Jamaica coffee can be excellent mild, lush coffee… sometimes. Like Kona and Puerto Rican coffee, it is soft, mild, clean and well balanced when it is good.: Ah Jamaica, a great place to visit. But what about that incredibly expensive coffee? The world’s best? The world’s most overrated? Well, I can say for sure that it is not the world’s best coffee. It is an excellent mild, lush coffee… sometimes. But it is can also be downright bad. In these cases, it’s nothing short of a crime to pay those prices for coffee. On top of that, a lot of coffee sold as Jamaican is not true Jamaica Blue Mountain, or is blended. If you pay $12 per lb for Jamaican coffee, it cannot be true Blue Mtn. but either the lower grown Jamaica High Mountain, or most likely a blend that contains a small percentage of JBM.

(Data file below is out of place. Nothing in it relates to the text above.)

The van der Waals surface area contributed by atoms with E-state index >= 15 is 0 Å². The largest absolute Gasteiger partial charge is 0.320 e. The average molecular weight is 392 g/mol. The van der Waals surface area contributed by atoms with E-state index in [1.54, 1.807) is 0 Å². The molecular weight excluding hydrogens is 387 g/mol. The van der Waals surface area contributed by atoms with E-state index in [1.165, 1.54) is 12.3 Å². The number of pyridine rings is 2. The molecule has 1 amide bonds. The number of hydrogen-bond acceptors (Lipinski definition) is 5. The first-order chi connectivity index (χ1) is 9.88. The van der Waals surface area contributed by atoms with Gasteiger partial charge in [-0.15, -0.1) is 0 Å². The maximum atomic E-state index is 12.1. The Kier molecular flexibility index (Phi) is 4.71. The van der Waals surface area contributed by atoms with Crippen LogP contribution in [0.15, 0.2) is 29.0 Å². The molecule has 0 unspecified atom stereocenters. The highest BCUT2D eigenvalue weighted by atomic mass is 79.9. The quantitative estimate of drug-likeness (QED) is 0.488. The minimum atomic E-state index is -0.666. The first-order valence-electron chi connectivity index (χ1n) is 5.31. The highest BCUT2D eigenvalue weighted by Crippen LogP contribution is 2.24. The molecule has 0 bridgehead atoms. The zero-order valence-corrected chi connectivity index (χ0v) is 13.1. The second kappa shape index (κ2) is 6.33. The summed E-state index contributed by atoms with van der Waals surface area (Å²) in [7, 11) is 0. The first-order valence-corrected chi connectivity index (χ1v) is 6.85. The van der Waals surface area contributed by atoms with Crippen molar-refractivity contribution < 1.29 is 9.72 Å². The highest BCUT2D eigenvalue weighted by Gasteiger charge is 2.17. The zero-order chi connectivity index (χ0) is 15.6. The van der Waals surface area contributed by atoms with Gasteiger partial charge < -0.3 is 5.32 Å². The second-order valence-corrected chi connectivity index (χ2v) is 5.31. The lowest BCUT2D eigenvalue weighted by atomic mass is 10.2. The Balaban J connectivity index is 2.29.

The history of coffee in Jamaica is epic …In 1728, Sir Nicholas Lawes, the then Governor of Jamaica, imported coffee into Jamaica from Martinique. The country was ideal for this cultivation and nine years after its introduction 83,000 lbs. of coffee was exported. Between 1728 and 1768, the coffee industry developed largely in the foothills of St. Andrew, but gradually the cultivation extended into the Blue Mountains. Since then, the industry has experienced many rises and falls, some farmers abandoning coffee for livestock and other crops. In order to save the industry, in 1891 legislation was passed “to provide instructions in the art of cultivation and curing coffee by sending to certain districts, competent instructors.” Efforts were made to increase the production of coffee and to establish a Central Coffee Work for processing and grading. This effort to improve quality, however, was not very successful: until 1943 it was unacceptable to the Canadian market, which at the time was the largest buyer of Jamaican coffee. In 1944 the Government established a Central Coffee Clearing House where all coffee for export had to be delivered to the Clearing House where it was cleaned and graded. Improvement in the quality of Jamaica’s coffee export was underway. In June 1950 the Coffee Industry Board was established to officially raise and maintain the quality of coffee exported.

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